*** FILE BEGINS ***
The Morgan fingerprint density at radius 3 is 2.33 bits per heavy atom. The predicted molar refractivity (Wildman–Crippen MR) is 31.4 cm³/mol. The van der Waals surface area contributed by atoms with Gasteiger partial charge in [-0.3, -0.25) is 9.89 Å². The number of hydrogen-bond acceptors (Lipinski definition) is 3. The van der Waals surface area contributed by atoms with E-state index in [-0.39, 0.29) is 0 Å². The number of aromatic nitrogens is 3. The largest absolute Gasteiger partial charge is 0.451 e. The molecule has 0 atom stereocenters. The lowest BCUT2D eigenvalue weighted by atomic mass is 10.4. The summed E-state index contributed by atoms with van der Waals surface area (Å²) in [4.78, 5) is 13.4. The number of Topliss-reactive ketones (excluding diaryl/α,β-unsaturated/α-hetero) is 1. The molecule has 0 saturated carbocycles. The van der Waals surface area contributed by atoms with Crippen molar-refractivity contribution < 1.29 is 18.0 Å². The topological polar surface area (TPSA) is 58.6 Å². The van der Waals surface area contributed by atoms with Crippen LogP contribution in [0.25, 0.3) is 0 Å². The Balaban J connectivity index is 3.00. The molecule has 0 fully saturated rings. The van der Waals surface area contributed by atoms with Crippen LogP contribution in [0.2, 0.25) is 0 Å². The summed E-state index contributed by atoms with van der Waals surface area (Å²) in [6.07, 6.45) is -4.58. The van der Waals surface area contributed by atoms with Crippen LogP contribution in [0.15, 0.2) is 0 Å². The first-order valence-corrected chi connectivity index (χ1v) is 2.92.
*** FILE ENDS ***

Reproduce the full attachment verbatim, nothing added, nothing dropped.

The Morgan fingerprint density at radius 3 is 2.33 bits per heavy atom. The predicted molar refractivity (Wildman–Crippen MR) is 31.4 cm³/mol. The van der Waals surface area contributed by atoms with Gasteiger partial charge in [-0.3, -0.25) is 9.89 Å². The number of hydrogen-bond acceptors (Lipinski definition) is 3. The van der Waals surface area contributed by atoms with E-state index in [-0.39, 0.29) is 0 Å². The number of aromatic nitrogens is 3. The largest absolute Gasteiger partial charge is 0.451 e. The molecule has 0 atom stereocenters. The lowest BCUT2D eigenvalue weighted by atomic mass is 10.4. The summed E-state index contributed by atoms with van der Waals surface area (Å²) in [4.78, 5) is 13.4. The number of Topliss-reactive ketones (excluding diaryl/α,β-unsaturated/α-hetero) is 1. The molecule has 0 saturated carbocycles. The van der Waals surface area contributed by atoms with Crippen molar-refractivity contribution < 1.29 is 18.0 Å². The topological polar surface area (TPSA) is 58.6 Å². The van der Waals surface area contributed by atoms with Crippen LogP contribution in [0.25, 0.3) is 0 Å². The Balaban J connectivity index is 3.00. The molecule has 0 fully saturated rings. The van der Waals surface area contributed by atoms with Crippen LogP contribution in [0.2, 0.25) is 0 Å². The summed E-state index contributed by atoms with van der Waals surface area (Å²) in [6.07, 6.45) is -4.58. The van der Waals surface area contributed by atoms with Crippen LogP contribution in [0.15, 0.2) is 0 Å². The first-order valence-corrected chi connectivity index (χ1v) is 2.92.